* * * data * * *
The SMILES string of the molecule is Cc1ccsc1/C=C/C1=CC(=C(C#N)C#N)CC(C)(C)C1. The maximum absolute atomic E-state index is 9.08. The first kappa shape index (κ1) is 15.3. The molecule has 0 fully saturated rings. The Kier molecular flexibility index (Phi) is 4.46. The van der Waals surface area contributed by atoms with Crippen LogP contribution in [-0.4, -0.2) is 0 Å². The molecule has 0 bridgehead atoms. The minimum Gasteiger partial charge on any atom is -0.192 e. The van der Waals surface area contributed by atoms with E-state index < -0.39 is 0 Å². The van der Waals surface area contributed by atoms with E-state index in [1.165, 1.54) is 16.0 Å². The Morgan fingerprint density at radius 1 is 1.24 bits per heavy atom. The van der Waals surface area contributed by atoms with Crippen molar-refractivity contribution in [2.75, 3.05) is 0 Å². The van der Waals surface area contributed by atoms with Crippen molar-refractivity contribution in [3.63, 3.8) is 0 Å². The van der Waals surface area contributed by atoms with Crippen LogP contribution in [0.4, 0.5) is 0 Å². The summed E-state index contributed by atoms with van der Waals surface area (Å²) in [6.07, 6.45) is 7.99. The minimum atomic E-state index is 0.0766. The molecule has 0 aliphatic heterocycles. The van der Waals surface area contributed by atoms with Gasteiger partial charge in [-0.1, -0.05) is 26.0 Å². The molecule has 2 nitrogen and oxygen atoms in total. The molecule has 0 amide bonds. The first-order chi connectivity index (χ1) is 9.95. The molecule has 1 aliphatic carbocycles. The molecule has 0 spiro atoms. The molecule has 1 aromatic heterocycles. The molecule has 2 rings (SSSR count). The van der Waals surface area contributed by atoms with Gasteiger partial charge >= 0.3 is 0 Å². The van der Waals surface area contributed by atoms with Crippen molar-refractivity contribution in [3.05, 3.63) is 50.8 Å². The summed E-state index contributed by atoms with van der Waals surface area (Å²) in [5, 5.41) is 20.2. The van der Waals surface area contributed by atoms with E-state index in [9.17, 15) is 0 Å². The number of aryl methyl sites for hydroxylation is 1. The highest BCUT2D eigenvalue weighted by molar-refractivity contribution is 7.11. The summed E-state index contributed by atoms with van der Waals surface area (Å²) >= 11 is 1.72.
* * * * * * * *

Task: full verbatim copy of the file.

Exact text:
The SMILES string of the molecule is Cc1ccsc1/C=C/C1=CC(=C(C#N)C#N)CC(C)(C)C1. The maximum absolute atomic E-state index is 9.08. The first kappa shape index (κ1) is 15.3. The molecule has 0 fully saturated rings. The Kier molecular flexibility index (Phi) is 4.46. The van der Waals surface area contributed by atoms with Crippen LogP contribution in [-0.4, -0.2) is 0 Å². The molecule has 0 bridgehead atoms. The minimum Gasteiger partial charge on any atom is -0.192 e. The van der Waals surface area contributed by atoms with E-state index < -0.39 is 0 Å². The van der Waals surface area contributed by atoms with E-state index in [1.165, 1.54) is 16.0 Å². The Morgan fingerprint density at radius 1 is 1.24 bits per heavy atom. The van der Waals surface area contributed by atoms with Crippen molar-refractivity contribution in [2.75, 3.05) is 0 Å². The van der Waals surface area contributed by atoms with Crippen molar-refractivity contribution in [3.63, 3.8) is 0 Å². The van der Waals surface area contributed by atoms with Crippen LogP contribution in [0.4, 0.5) is 0 Å². The summed E-state index contributed by atoms with van der Waals surface area (Å²) in [6.07, 6.45) is 7.99. The minimum atomic E-state index is 0.0766. The molecule has 0 aliphatic heterocycles. The van der Waals surface area contributed by atoms with Gasteiger partial charge in [-0.1, -0.05) is 26.0 Å². The molecule has 2 nitrogen and oxygen atoms in total. The molecule has 0 amide bonds. The first-order chi connectivity index (χ1) is 9.95. The molecule has 1 aliphatic carbocycles. The molecule has 0 spiro atoms. The molecule has 1 aromatic heterocycles. The molecule has 2 rings (SSSR count). The van der Waals surface area contributed by atoms with Gasteiger partial charge >= 0.3 is 0 Å². The van der Waals surface area contributed by atoms with Crippen molar-refractivity contribution in [3.05, 3.63) is 50.8 Å². The summed E-state index contributed by atoms with van der Waals surface area (Å²) in [5, 5.41) is 20.2. The van der Waals surface area contributed by atoms with E-state index in [9.17, 15) is 0 Å². The number of aryl methyl sites for hydroxylation is 1. The highest BCUT2D eigenvalue weighted by molar-refractivity contribution is 7.11. The summed E-state index contributed by atoms with van der Waals surface area (Å²) >= 11 is 1.72.